Searching for a holiday fit for an A-list celebrity? How about a private estate, with its own boat and helicopter, and a kilometre of coastline all to yourself in one of the most stunning locations in the Balearics? Villa Madrona, located in one of...
Secluded, stylish and spectacularly well-appointed, the Villa Balasi mansion in the south of Mallorca is simply stunning. Perched above the fishing port town of Puerto Andratx, the property enjoys views of the bay below, the Cape of Cala Llamp, the...
Sa Terra Rotja
Located on the delightful Spanish island of Majorca is Sa Terra Rotja, a luxury villa forming part of the Son Bunyola Estate along with its sister villa Sa Punta de S’Aguila. This luxury villa is offered with a private heated pool, surrounded by a...
Sa Punta de S'Aguila
Sa Punta de S’Aguila is a newly renovated luxury villa in Majorca whose name translates as ‘Eagle’s Point’, and you can easily see why. Cleverly built into the countryside which surrounds it in typical Majorcan style, using terracotta tiles and...
Destination Guide: Majorca
The beautiful island of Majorca, or Mallorca as it is also known, the largest of the Balearics, offers the perfect combination of action alongside rest and relaxation.
Nature lovers shouldn’t miss the almond trees in blossom, or some of the amazing bird life the island is home to.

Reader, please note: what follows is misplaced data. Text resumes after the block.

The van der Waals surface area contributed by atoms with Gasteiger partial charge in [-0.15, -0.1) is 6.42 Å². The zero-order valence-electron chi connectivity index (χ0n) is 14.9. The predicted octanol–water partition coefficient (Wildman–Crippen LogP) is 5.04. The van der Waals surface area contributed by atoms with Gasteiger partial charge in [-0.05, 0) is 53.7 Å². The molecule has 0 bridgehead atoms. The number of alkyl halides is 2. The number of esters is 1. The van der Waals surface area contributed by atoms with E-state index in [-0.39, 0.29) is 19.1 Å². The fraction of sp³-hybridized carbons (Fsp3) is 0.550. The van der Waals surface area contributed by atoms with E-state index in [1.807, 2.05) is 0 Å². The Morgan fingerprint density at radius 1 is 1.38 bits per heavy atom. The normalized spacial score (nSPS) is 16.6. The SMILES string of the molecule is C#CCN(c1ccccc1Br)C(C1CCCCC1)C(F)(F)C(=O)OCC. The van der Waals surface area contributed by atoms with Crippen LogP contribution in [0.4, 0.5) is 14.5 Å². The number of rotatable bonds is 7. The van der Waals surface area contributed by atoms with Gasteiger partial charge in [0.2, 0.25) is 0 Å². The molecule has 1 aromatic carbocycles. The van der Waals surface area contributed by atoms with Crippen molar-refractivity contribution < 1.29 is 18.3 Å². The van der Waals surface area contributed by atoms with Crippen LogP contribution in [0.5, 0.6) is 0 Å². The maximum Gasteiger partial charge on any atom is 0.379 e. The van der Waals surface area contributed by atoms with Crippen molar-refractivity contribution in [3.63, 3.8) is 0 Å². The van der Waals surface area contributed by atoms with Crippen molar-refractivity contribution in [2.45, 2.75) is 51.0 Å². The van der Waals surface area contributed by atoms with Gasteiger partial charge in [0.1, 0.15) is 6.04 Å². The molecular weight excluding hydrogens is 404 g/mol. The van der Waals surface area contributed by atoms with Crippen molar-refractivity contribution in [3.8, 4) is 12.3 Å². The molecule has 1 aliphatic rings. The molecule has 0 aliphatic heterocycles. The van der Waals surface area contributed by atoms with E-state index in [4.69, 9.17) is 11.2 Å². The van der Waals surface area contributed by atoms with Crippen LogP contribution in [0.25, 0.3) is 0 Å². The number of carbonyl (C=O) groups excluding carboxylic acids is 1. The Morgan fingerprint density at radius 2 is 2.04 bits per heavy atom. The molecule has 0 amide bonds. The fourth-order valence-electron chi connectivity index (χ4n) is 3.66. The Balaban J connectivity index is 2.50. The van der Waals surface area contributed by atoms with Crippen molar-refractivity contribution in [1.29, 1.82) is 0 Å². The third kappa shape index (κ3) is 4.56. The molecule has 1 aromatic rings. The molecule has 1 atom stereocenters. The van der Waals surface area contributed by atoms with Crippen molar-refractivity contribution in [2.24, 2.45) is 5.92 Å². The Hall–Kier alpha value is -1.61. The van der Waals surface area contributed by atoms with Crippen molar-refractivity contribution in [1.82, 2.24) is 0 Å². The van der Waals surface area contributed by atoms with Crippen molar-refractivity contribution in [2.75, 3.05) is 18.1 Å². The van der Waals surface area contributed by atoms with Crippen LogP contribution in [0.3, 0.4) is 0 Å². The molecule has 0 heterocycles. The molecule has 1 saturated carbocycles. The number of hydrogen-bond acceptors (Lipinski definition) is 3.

A short drive away you can wander round port towns, such as Port Andratx, enjoying its boutique shops and bars and pretty marina; or Inca, the island’s largest town with bustling market and leather goods for sale. Then there’s Majorca’s capital, La Palma, ideal for a night out or a weekend jolly.
For outdoorsy types, there is an embarrassment of stunning beaches, from the famous Alcudia beach to the quieter well-kept secrets such as Cala Tuent way up on the north-west side. From snorkelling to cycling, there’s an activity to suit fun-seekers of every age and ability, too.
Best places to eat and drink in Majorca
With Roman and African influences as well as its traditional Spanish roots, food in Majorca can be really interesting. Obviously, you’ll enjoy great, and very fresh, seafood, as well as local produce such as almonds, and you’ll have to try at least one paella, which the island is famous for. There’s hot debate among the restaurants about the best recipes and methods. Best try them all perhaps?!
For tapas nothing like anything you’ll see in the UK, head to Como en Casa in Alcudia. For a real gastronomic experience try the very modern and impressive Es Moli d’En Bou in Sa Coma, owned by Michelin-starred chef Tomeu Caldentey. It has a brilliant tasting menu and is considered to be one of Spain’s top restaurants.
Best time to visit Majorca
Spring is a treat, when the blossom and other flora and fauna are at their best. July and August can get very hot but if high temperatures and lazing by a pool are what you want you’ll love it. Temperatures drop a bit in September and October so that can be a really pleasant time to go as well.
What we love about Majorca
The western coast is on Majorca much quieter than the rest of the island. It has rugged mountainous parts, good for walking, and also many of the best eateries. And will you ever feel like you’ve deserved a great meal after a morning’s hiking!
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